Shares of Kellogg Co. fell further to a more than six-year low Friday, after analyst Ken Goldman at JPMorgan Chase & Co. said he left a recent meeting with management more worried than hopeful about the cereal and snacks company’s earnings outlook.

Kellogg’s stock K, -0.86% had tumbled 5.6% on Thursday, after the consumer- goods outfit reported fourth-quarter earnings that topped expectations and sales that matched, despite weakness in the U.S. However, the company provided downbeat profit guidance for the year, with the first half expected to be “lighter” than the second, amid plans for increased spending and expectations that cost inflation will accelerate. SeeEarnings Watch.

“Negative mix and cost impacts from the expansion of alternative pack formats and channels, particularly on-the-go offerings, will be a headwind to gross profit margin, moderating in the second half,” the company said in its earnings release.

JPMorgan’s Goldman followed the post-earnings conference call with analysts with his own meeting with Kellogg’s management team, after which he cut his earnings estimates and slashed his stock-price target to $56 from $60, while reiterating his neutral rating on the company.

“When we spoke with management after the earnings call, we hoped to get a sense that guidance was arguably conservative,” Goldman wrote in a note to clients. “Alas, this was not the case; in fact, we came away from our discussion incrementally concerned about 1Q19.”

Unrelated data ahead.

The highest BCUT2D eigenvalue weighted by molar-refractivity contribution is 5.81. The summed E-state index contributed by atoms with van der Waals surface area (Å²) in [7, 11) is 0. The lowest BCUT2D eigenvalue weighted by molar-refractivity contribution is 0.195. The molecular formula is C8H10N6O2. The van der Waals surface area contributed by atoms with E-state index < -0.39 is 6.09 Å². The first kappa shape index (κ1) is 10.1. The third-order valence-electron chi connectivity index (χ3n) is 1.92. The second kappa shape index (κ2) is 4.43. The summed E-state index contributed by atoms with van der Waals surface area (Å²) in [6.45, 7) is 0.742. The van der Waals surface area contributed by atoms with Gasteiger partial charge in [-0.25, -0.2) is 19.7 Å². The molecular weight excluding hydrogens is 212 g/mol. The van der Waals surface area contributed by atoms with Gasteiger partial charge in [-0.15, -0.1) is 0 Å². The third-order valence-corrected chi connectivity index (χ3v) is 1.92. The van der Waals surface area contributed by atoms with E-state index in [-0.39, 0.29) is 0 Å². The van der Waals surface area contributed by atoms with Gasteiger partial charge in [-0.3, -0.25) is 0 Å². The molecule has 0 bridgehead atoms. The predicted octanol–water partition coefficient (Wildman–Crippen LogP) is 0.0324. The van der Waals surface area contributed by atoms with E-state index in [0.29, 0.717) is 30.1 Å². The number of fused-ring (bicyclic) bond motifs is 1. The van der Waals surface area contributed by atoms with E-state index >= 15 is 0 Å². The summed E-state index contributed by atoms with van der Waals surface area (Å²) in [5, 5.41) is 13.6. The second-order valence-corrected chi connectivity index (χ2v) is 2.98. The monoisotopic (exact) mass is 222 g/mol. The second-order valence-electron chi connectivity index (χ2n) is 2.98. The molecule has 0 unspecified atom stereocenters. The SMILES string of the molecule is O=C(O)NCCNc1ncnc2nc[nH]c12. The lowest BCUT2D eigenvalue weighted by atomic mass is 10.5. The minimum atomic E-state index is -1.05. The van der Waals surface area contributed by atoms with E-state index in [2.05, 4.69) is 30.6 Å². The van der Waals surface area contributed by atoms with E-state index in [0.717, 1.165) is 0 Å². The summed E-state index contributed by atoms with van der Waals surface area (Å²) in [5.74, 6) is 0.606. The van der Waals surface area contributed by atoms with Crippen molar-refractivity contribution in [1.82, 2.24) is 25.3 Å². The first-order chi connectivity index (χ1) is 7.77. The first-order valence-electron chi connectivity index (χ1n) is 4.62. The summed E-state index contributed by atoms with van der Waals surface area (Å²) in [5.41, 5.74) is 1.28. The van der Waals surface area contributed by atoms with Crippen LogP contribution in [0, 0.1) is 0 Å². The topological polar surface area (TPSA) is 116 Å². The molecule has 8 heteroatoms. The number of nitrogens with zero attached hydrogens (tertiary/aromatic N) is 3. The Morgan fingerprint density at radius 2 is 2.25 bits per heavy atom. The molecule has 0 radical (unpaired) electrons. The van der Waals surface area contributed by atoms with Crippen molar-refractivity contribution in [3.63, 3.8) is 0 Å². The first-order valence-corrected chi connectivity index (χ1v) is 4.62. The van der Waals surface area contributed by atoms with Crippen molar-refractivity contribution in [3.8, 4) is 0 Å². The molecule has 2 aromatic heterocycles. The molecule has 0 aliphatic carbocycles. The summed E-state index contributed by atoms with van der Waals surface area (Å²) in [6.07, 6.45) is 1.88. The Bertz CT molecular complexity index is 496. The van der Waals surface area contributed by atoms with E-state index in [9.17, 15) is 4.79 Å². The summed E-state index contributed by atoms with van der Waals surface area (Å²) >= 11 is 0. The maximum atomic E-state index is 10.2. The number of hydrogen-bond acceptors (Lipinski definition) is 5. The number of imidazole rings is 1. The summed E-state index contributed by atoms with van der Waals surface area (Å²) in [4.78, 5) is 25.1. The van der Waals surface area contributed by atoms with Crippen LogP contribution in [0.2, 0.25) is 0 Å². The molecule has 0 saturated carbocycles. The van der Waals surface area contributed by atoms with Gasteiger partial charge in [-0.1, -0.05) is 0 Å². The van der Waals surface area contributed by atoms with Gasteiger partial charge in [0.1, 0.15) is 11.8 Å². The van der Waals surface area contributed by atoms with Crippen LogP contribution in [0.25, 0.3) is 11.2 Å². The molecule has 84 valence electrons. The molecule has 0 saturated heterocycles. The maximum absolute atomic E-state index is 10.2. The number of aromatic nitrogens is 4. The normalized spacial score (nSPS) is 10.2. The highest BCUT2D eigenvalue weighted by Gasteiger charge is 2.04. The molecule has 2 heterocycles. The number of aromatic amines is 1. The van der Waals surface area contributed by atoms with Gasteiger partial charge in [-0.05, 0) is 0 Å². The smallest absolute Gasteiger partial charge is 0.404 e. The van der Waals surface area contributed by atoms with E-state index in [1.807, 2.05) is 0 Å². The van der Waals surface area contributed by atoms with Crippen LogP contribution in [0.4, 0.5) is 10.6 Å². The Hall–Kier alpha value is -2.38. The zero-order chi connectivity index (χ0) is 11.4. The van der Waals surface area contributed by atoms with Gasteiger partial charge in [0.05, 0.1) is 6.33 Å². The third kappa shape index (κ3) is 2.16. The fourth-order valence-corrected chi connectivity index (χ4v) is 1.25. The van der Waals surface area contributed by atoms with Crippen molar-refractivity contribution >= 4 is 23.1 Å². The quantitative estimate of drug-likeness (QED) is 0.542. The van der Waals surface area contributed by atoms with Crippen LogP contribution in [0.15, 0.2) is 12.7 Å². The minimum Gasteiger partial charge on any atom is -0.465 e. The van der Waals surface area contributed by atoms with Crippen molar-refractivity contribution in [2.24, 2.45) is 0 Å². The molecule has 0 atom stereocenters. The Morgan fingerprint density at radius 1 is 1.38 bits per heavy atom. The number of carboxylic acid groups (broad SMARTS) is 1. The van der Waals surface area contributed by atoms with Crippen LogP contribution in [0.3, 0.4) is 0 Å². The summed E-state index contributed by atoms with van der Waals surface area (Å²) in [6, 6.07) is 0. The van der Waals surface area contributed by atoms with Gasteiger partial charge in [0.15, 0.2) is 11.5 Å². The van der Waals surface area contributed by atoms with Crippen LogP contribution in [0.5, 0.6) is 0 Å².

Kellogg’s stock fell a further 1.5% Friday afternoon, putting it on track to close below $55 for the first time since November 2012. Shares have dropped 17% over the past 12 months, while the SPDR Consumer Staples Select Sector exchange-traded fund XLP, +0.47% has slipped 0.2% and the S&P 500 index SPX, +0.07% has gained 4.4%.

Goldman said Kellogg’s 2019 earnings outlook, which excludes the impact of currency translation, by his reckoning would be lower by about 5 cents a share if accounting for currency.

And Goldman said he also believes that the prices Kellogg can get for selling its cookies, fruits, snacks, pie crust and ice cream cones businesses will further reduce earnings, given that he doesn’t view the current environment in food as a seller’s market.

In addition, Goldman said he is no longer confident that Kellogg’s RXBAR business will grow sales by about 25% this year, as management acknowledged that takeaway growth trends could take time to come back, in the wake of recalls of a variety of bars for possible contamination from peanut allergens.

Goldman followed by cutting his first-quarter 2019 EPS estimate to 92 cents from $1.02, compared with the current FactSet consensus of 97 cents. He lowered his 2019 estimate to $3.90 from $4.14 and his 2020 estimate to $4.03 from $4.40.

“One might argue that we are taking our numbers down too far, but until we see an indication that margin erosion is waning, we think it is prudent to model conservatively,” Goldman wrote.